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GiantGox

A Big Update!

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7 hours ago, tomb said:

@nikb Can you attempt to answer the question above so they don't kill me for wasting an answer on my stupid question?

At times I picture them watching our conversation, big smile on their face, enjoying our confusion and struggles to understand what they (partly) reveal. It's torture :tease:(but also fun)

Edited by jn_r

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3 hours ago, tulo said:

It seems Ripple is pushing more for ILP than for RCL. It's a good choice since I think it is what banks need and want...privacy and their private ledgers.

Agreed.  No only am I not worried, this new collateral is just what was needed to supercharge adoption of the new protocol - very exciting!

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3 hours ago, JoelKatz said:

The challenge for Ripple will be to promote ILP, get XRP spreads down, and then help FIs handle the regulatory/compliance issues.

get XRP spreads down would mean bring on the market makers and liquidity, which i see happening in the near future, derivatives at the end of this month should help too :) 

This is how I understand it, ILP will be used more locally as in the same jurisdiction and compliance wise for the shortest and cheapest path, but will opt for ripple and XRP for cross-border and more complex / longer paths where RCL is the cheapest and makes the most sense for trust and escrow between ledgers and connectors. 

Doesn't ripple and XRP make the most sense for ILP universal mode where the funds are escrowed in a counterpartyless asset and consensus ledger that is not a single point of failure?

What are the pros and cons of using an ILP enabled ledger like ripple with either atomic mode or universal? I figured atomic transactions will most likely not flow through RCL because they will be mostly private and have more specified escrow / notaries, but i guess could also opt for RCL when going cross-border?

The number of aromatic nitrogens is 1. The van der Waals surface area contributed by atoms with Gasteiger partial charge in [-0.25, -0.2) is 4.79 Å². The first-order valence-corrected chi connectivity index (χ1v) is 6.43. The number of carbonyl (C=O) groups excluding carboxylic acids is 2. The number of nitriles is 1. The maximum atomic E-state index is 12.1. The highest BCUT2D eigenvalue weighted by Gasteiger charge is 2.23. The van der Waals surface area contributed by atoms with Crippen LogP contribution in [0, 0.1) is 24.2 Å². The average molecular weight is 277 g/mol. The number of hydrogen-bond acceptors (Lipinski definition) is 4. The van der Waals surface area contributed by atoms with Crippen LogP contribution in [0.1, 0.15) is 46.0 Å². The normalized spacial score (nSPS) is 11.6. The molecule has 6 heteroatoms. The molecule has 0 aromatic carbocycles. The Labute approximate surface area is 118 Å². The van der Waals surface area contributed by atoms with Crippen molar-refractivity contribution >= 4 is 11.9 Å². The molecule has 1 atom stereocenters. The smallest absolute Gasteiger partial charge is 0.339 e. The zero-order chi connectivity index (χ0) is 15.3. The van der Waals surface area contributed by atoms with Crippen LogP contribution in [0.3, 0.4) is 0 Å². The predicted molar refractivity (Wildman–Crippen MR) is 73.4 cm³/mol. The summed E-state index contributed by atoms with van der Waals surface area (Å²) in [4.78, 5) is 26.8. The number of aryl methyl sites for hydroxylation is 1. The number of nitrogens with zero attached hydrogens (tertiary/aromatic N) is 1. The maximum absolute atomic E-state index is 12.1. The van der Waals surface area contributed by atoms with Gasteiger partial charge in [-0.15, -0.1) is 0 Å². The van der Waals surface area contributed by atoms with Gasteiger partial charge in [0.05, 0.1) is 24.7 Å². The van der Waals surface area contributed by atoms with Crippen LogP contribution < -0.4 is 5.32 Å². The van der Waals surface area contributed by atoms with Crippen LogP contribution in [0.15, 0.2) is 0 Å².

I guess what I'm trying to get at is, when is it most efficient to use RCL with ILP, atomic or universal?

Edited by rippleric

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The most efficient may not be technical but regulation based. If privacy and legality of none fiat based currencies are in question a path that is fully controlled and known might be the best route. Banks after all do not always follow the easiest or simplest routes.


Sent from my LG-K210 using Tapatalk

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1 hour ago, mDuo13 said:

To use Atomic Mode, everyone involved in the atomic-mode transaction has to agree on a set of ILP Notaries (also called ILP Validators, since they serve a kind of similar role to rippled validators) to approve and coordinate the transactions. The notaries can be picked differently for each transaction, if desired, so you don't have to continue to agree on the same notaries in the long term, but you do need to agree for the one transaction.

How are those notaries picked? I mean, obviously the parties must agree on one/them, but how does it occur; is it somewhat automated? I'm just wondering how seamless the whole thing is from a user perspective. As you say it's an optional setup/tinkering per transaction. But if you're doing hundreds of transactions with one or two known parties, presumably you'd just use the same notary(ies) for the foreseeable. Does the set up require knowledge of command line etc, or is it all part of a nice UX design?

Edited by rippledigital

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